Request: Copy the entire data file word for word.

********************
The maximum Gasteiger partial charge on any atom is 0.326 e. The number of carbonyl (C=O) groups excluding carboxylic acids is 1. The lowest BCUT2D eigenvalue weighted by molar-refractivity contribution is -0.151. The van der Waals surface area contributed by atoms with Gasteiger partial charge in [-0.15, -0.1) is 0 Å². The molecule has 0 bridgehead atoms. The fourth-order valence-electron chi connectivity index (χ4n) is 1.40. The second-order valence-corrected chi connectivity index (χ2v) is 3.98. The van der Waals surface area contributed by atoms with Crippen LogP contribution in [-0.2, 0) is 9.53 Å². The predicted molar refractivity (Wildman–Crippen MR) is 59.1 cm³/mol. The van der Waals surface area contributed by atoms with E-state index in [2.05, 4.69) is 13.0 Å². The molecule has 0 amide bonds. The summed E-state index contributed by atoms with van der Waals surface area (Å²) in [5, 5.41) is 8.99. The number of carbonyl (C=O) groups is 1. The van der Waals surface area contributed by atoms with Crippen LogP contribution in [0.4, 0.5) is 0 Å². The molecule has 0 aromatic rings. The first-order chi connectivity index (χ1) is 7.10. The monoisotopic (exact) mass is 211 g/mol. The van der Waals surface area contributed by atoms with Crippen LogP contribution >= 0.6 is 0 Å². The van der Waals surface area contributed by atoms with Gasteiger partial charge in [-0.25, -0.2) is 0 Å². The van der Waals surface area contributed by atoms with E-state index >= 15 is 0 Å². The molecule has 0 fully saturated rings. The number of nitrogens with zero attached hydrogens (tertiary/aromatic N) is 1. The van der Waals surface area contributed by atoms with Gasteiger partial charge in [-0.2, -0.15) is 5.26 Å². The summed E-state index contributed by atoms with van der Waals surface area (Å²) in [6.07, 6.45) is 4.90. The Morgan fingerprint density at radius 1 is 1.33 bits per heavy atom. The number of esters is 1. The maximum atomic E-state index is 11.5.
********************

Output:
The maximum Gasteiger partial charge on any atom is 0.326 e. The number of carbonyl (C=O) groups excluding carboxylic acids is 1. The lowest BCUT2D eigenvalue weighted by molar-refractivity contribution is -0.151. The van der Waals surface area contributed by atoms with Gasteiger partial charge in [-0.15, -0.1) is 0 Å². The molecule has 0 bridgehead atoms. The fourth-order valence-electron chi connectivity index (χ4n) is 1.40. The second-order valence-corrected chi connectivity index (χ2v) is 3.98. The van der Waals surface area contributed by atoms with Crippen LogP contribution in [-0.2, 0) is 9.53 Å². The predicted molar refractivity (Wildman–Crippen MR) is 59.1 cm³/mol. The van der Waals surface area contributed by atoms with E-state index in [2.05, 4.69) is 13.0 Å². The molecule has 0 amide bonds. The summed E-state index contributed by atoms with van der Waals surface area (Å²) in [5, 5.41) is 8.99. The number of carbonyl (C=O) groups is 1. The van der Waals surface area contributed by atoms with Crippen LogP contribution in [0.4, 0.5) is 0 Å². The molecule has 0 aromatic rings. The first-order chi connectivity index (χ1) is 7.10. The monoisotopic (exact) mass is 211 g/mol. The van der Waals surface area contributed by atoms with Crippen LogP contribution >= 0.6 is 0 Å². The van der Waals surface area contributed by atoms with Gasteiger partial charge in [-0.25, -0.2) is 0 Å². The van der Waals surface area contributed by atoms with E-state index >= 15 is 0 Å². The molecule has 0 fully saturated rings. The number of nitrogens with zero attached hydrogens (tertiary/aromatic N) is 1. The van der Waals surface area contributed by atoms with Gasteiger partial charge in [-0.2, -0.15) is 5.26 Å². The summed E-state index contributed by atoms with van der Waals surface area (Å²) in [6.07, 6.45) is 4.90. The Morgan fingerprint density at radius 1 is 1.33 bits per heavy atom. The number of esters is 1. The maximum atomic E-state index is 11.5.